A 2. Dandelion (root, leaves, flowers), Burdock (roots, stems), Lemon Balm (all aerial growth), Miners Lettuce (shoots, flowers), Chickweed (all aerial growth) can all be used in daily cuisine.
Q 3. Do they really fix nutritional balances in the lawn?
A 3. Refer to answer for number one! Additionally, Poly-culture, as opposed to monoculture (i.e. lawn), has been proven beyond a shadow of a doubt to be more ecologically sound and beneficial for soil health and pest management than any other “method” of cultivation. Let nature lead the way.
Q 4. When removing these weeds – is there a “best practice” or method that should be used?
A 4. If you are removing non-native, invasive imports from your landscape, garden, or natural area a couple of things to keep in mind: “Weeds” as we term them are very advantageous plants that are more than adept at adapting to changes and capitalizing on beneficial conditions including your removal of them. If a weed has gone to seed, be sure, it will be back- bend stalks into a paper bag before lopping off, to minimize spread, you can burn them later. When digging up a weed, remember that many have deep taproots and if you don’t get the whole thing it will grow back, also bear in mind that when you disturb the soil, other seeds that have been dormant will gain a foothold in the “limelight” and you may see new visitors that were previously unknown to you. BEST PRACTICE: suppression= sod flip, sheet mulch with cardboard or other biodegradable light blockers, cover with bark mulch and straw, in this way you rob the unwanted plants of light and begin building a healthy topsoil layer for yourself.
Q 5. Why do dogs seek out Cleavers? And what’s the benefit of the sticky/velcro leaves?
A 5. Cleavers are one of my all-time favorites. They are very advantageous, have medicinal uses, and are actually very easy to remove once you get unstuck from them, of course. They are a close relative of our native Sweet Woodruff also. The hairs on Cleavers allow them to climb to light they require to spread, also since their structure is very fragile it allows them to hitch a ride on passersby and take root some distance away thus spreading its territory. Dogs are likely eating it for the same reasons humans tincture it. It is noted as a blood builder/cleanser, lymph mover, diuretic, coagulant, and anti-inflammatory, basically a great spring tonic to help clean you out and detox your system. Spring is its prime season and this is a good time to flush the system and our canine friends are innately aware of this.
Eight Weeds with Benefits
The info above in number 5. Can be found in tincture and tea blends.
Found growing just about everywhere. Broad and Spear leaf varieties abound in lawns, city parks, forest roads, etc. This is not the banana cousin that goes by the same name. Plantain is an antiseptic, astringent, antibacterial, anti-inflammatory, nutritive, making it one of the best wound healing herbs out there. Effective when used on insect stings, bites, cuts, scrapes, and even eczema. Fresh leaf is best.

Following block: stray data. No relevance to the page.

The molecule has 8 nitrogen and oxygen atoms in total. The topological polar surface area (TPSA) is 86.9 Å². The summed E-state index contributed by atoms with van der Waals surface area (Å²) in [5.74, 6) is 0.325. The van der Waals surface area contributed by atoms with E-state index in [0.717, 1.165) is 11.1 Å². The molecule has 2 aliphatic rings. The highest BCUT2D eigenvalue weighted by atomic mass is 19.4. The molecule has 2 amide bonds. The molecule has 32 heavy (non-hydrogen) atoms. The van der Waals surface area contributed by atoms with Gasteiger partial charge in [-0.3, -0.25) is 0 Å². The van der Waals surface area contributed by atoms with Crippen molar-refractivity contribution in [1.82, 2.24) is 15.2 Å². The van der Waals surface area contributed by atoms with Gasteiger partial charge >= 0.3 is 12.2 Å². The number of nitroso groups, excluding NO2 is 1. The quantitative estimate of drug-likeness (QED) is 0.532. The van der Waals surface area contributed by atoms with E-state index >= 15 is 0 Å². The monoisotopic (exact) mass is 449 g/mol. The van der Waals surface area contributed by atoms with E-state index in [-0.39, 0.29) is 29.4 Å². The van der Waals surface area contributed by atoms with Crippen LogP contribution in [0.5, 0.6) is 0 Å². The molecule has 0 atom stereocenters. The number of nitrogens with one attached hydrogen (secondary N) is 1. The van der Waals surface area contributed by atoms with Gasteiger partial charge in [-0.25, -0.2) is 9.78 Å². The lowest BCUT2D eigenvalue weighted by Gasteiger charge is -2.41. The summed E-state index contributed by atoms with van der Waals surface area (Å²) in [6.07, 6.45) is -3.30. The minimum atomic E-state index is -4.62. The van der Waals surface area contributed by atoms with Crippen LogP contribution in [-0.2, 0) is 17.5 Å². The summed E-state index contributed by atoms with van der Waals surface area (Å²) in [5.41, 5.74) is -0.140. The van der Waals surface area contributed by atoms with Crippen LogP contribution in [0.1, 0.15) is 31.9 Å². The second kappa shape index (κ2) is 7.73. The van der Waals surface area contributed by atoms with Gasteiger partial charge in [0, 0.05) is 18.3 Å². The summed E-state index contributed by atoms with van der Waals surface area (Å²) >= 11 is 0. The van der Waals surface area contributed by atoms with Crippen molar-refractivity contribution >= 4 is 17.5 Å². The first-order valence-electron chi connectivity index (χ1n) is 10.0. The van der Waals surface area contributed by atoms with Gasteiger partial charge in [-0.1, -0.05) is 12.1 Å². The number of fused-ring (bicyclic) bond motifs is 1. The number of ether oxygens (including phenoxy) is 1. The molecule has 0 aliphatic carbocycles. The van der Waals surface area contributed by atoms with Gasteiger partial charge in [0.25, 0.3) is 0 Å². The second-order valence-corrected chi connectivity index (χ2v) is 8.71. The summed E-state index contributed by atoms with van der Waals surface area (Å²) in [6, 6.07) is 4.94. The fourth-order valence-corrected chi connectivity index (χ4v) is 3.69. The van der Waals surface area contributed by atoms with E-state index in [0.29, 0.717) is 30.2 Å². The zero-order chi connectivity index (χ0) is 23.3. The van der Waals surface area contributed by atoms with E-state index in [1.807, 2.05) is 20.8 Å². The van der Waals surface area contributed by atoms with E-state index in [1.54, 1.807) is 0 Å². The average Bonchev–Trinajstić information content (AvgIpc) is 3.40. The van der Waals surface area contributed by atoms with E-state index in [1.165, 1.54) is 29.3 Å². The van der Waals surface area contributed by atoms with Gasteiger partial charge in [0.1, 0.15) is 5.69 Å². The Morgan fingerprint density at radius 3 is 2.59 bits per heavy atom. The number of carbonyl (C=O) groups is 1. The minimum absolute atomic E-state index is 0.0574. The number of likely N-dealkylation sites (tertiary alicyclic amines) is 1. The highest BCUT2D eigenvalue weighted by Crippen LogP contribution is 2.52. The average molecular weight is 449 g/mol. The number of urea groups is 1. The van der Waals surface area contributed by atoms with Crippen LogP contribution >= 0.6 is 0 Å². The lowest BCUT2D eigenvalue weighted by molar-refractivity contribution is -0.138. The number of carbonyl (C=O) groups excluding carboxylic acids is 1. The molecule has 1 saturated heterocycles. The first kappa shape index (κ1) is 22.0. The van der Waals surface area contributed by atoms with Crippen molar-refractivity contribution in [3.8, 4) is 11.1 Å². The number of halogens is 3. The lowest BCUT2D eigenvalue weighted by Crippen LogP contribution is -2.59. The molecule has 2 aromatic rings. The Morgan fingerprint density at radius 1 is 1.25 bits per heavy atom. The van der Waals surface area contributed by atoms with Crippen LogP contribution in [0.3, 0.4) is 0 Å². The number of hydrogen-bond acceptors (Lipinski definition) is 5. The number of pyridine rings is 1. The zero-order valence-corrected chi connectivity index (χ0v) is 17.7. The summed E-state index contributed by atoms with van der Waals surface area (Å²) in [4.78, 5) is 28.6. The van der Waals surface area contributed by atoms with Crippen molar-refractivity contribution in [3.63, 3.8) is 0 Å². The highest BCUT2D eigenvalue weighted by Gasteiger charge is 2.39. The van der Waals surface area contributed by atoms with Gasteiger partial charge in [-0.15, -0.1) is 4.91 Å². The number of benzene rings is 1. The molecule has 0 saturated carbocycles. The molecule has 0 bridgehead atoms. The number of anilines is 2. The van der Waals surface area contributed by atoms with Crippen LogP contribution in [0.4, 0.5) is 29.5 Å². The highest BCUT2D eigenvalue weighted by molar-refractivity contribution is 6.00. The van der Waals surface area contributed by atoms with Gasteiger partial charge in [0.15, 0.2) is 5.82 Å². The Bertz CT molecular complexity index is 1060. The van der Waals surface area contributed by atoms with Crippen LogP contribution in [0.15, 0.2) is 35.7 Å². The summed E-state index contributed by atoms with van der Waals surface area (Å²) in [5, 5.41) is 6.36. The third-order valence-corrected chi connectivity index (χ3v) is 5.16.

Leaves, flowers, root used. One of the more popular weeds that people will eat and uses as an herbal remedy. Great for detoxing and supporting the liver, however, has some contraindications when used in conjunction with blood-thinners due to its anticoagulant properties. Also useful in helping treat kidney and urinary ailments including infections, due to the magnesium and zinc content it is good for promoting clear skin, can help maintain proper blood sugar. Roasted root is a great coffee substitute.
Leaves and Root used. Demulcent, expectorant, mucilaginous: lung support, wound healing, intestinal support
Attracts bees in the garden. Leaves, flowers, and stems used. Carminative, diaphoretic and febrifuge, antibacterial (internal and external), antiviral. Good for heart and liver, mood improvement.
Postpartum depurative, emmenagogue, galactagogue and circulatory tonic. Helps regulate blood flow generally and specifically in relation to menstruation, increases breast milk production, also help with itchy skin.
Use as a salad green. Miner’s lettuce is pleasingly crunchy, mild-tasting has large leaves, remains tender even when in flower, and is so loaded with vitamins it will cure scurvy. According to a study in the Journal of the American Dietetic Association, 100 grams of miner’s lettuce — about the size of a decent salad — contains a third of your daily requirement of Vitamin C, 22 percent of the Vitamin A, and 10 percent of the iron.
Roots and stalks, young growth is tender and easier to eat and prepare. Keep moist if cooking. Aids in digestion, detoxifying the liver and balancing hormones. It is also good for improving skin quality, reducing inflammation, and lowering blood pressure. Similar to Dandelion Root. Can be found fresh in some health food grocery stores, as a tincture, and dried herb.
I bet you didn’t know this about weeds! Perhaps you’re a chef or you simply didn’t know what to do with your dandelions – but consider serving them up in a meal instead of weeding and throwing them into the compost pile this weekend.